Despite political volatility, the low cost of fossil fuels and infrastructure challenges, 9.8 million people worked in the clean energy sector worldwide as of 2016. That is a 1.1 percent increase from the previous year and an increase of an additional 2.1 million people in 2014.
The International Renewable Agency (IRENA), an intergovernmental organization based in Abu Dhabi, announced the numbers in its most recent annual jobs report.
When employment within large hydropower projects is excluded, the total amount of jobs across the world within the renewables industry totals 8.3 million people.
The increase in employment in what many still describe as a nascent industry is in stark contrast to job opportunities within the fossil fuels sector. IRENA has estimated that in 2015 and 2016, 400,000 people in the oil and gas industry across the world lost their jobs – and 40 percent of those losses occurred within the U.S. alone. Furthermore, the decrease in employment within the coal sector is hardly an American phenomenon. IRENA has noted that China closed 5,600 coal mines last year, which could lead to the loss of as many as 1.3 million jobs. Similar trends are underway in India, where the country’s largest coal producer has alone shed 185,000 jobs.
Solar led the way in the global renewables boom last year. The addition of 71 gigawatts worldwide boosted employment within the sector by 12 percent for a total of 3.1 million jobs. China accounted for half of those job increases, but head count in the U.S. industry grew as well with a 24 percent increase to 241,000 jobs. In India, solar power investment has been one of the keystones of Prime Minister Narendra Modi’s domestic policy, and those efforts have begun to pay off as employment surged 17 percent to 121,000 jobs. And in addition to those usual suspects, Bangladesh has also seen its solar power sector rapidly surge, with 140,000 jobs now attributed to that industry.
The liquid biofuels industry is the world’s second largest renewables employer, with over 1.7 million people working within the sector. The transformation of crops into fuel has been controversial across the world, with the European Union recently voting to ban palm oil as a source for biofuels. Most of the new jobs linked to this industry are within the agricultural sector, with growth occurring largely in Latin America and Southeast Asia.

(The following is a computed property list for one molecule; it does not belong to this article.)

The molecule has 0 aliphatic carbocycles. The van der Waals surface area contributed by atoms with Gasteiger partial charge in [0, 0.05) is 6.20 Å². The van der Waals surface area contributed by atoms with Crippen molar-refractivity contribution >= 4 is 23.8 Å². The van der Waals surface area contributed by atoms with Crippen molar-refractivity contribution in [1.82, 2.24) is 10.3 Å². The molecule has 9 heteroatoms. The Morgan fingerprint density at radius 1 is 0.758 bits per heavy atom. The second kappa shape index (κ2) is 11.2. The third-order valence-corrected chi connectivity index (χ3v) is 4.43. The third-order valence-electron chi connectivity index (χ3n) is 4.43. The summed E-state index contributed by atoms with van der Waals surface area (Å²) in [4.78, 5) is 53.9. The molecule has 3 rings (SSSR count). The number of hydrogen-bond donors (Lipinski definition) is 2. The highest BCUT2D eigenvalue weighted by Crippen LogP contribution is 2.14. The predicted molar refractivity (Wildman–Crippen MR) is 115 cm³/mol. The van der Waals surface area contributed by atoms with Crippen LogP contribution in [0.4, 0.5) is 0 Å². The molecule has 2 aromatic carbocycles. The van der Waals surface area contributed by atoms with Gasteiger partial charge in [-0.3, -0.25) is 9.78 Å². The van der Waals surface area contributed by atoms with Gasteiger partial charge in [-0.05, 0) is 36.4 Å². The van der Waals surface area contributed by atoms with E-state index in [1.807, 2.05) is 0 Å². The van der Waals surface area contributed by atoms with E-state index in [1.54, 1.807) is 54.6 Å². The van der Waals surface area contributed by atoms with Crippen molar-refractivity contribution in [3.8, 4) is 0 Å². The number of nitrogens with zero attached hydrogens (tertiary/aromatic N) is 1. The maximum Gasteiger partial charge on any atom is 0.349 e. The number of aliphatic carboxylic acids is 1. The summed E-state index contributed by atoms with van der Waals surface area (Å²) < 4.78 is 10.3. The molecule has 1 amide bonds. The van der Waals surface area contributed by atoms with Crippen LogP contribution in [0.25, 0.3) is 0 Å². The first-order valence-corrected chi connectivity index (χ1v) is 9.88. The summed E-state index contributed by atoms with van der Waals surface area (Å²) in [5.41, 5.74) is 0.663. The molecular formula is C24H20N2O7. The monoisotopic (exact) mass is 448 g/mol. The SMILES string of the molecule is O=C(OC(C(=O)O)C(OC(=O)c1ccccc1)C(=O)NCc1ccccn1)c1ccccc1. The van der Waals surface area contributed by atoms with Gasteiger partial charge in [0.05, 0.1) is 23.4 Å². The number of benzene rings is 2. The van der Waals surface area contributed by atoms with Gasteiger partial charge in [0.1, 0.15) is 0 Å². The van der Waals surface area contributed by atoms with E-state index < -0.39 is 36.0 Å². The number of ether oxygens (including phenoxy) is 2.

While employment in the wind power industry has not grown at the same pace as solar, the sector overall is still in growth mode. IRENA estimates that 1.2 million across the world now work for the industry, a 7 percent increase from 2015. Employment in the U.S. spiked 28 percent to just over 100,000 jobs, remarkable as the country has still not gone anywhere close to tapping its offshore wind power potential. The U.S. joined with Germany, Brazil and India to account for 35 percent of new capacity addition. IRENA sees continued growth in the wind power industry, and projects the sector to support 3 million jobs by 2030.
IRENA has also enumerated job growth in emerging economies. The agency views renewables as key to energy security as well as economic development in much of Africa, and the numbers suggest growth is underway – from the 26,000 jobs in South Africa to Rwanda’s 7,000 new jobs last year.
By 2030, the total amount of clean energy jobs globally could surpass 24 million; that is, if training and education can catch up with the growing demand for skills, and countries stay committed to their climate change goals.
Image credit: Brahma Kumaris/Flickr
Leon Kaye has written for TriplePundit since 2010, and became its Executive Editor in 2018. He is also the Director of Social Media and Engagement for 3BL Media. His previous work can be found at The Guardian, Sustainable Brands and CleanTechnica. Kaye is based in Fresno, CA, from where he happily explores California’s stellar Central Coast and the national parks in the Sierra Nevadas. He's lived in South Korea, the United Arab Emirates and Uruguay, and has traveled to over 70 countries. He's an alum of the University of Maryland, Baltimore County and the University of Southern California.